To fix nock left, you’ll need to shorten your arrow. To do this, carefully reheat the arrow tip, remelt the hot glue, and remove the insert. Next, reduce the arrow length by 1/4 inch, reglue the insert, shoot the arrow again, and determine if you’re still getting nock-left arrow flight. Repeat as many times as necessary until the arrow flies straight. Remember, you should slowly reduce arrow length to avoid cutting too short. If you shorten your arrow too much, it may need to be discarded, and you’ll have to start over.

Tuning Methods

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At this point, you know how to identify and fix arrow flight errors. That being said, it’s almost impossible to examine arrow flight while you’re shooting. You can use any of the three following methods to determine what your arrow is doing in flight.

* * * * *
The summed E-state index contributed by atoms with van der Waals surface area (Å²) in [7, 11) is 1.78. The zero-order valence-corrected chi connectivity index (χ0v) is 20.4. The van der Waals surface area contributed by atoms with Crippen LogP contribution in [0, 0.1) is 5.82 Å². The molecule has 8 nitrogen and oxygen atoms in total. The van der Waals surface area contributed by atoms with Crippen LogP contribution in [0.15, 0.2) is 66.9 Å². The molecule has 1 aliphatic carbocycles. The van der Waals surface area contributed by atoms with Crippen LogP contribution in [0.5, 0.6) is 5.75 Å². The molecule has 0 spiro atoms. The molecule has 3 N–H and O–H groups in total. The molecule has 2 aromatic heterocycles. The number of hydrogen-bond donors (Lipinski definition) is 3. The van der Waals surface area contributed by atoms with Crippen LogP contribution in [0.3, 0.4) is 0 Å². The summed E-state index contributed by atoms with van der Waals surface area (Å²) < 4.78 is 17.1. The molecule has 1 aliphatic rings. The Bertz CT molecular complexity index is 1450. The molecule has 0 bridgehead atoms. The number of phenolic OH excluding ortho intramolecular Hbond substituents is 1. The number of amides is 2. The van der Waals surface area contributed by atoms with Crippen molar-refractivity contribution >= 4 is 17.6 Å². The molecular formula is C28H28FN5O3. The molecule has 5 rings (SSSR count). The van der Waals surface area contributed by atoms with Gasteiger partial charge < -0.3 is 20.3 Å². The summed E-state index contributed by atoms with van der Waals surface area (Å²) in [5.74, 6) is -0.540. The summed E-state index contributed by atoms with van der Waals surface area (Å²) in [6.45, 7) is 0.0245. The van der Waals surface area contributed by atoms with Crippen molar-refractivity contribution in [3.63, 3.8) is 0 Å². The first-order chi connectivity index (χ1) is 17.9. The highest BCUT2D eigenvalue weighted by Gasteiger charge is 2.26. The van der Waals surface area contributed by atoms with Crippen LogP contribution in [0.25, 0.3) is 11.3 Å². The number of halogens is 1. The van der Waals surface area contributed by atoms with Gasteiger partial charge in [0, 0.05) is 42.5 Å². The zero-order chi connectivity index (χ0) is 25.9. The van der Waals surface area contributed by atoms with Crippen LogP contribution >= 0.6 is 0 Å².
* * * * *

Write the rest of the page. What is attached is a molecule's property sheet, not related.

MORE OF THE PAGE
Paper Tuning

Paper tuning is the process of diagnosing flight problems by shooting arrows through paper, and it’s one of the most popular methods of tuning.

Set up for paper tuning by finding a safe place to shoot your bow, and hanging a large piece of paper between you and your target. Make sure the paper is anchored securely to whatever it’s suspended from.

 

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Image by Cody Assmann

Correcting nock left with paper tuning: First, the arrow tears a wide slot in the paper.

Begin the tuning process by shooting a full-length arrow through the paper and into the target beyond. As the arrow travels through the paper, it will make a tear pattern, with a hole for the shaft and three slits where the fletching tore through. Examine the tear pattern to see how your arrow is flying. If you’ve followed the preceding advice, your fletching tears should be above center and to the left on your first shot. Bring your nocking point down until the tears are level with each other horizontally. Next, reduce your arrow length gradually until the tears are aligned vertically as well.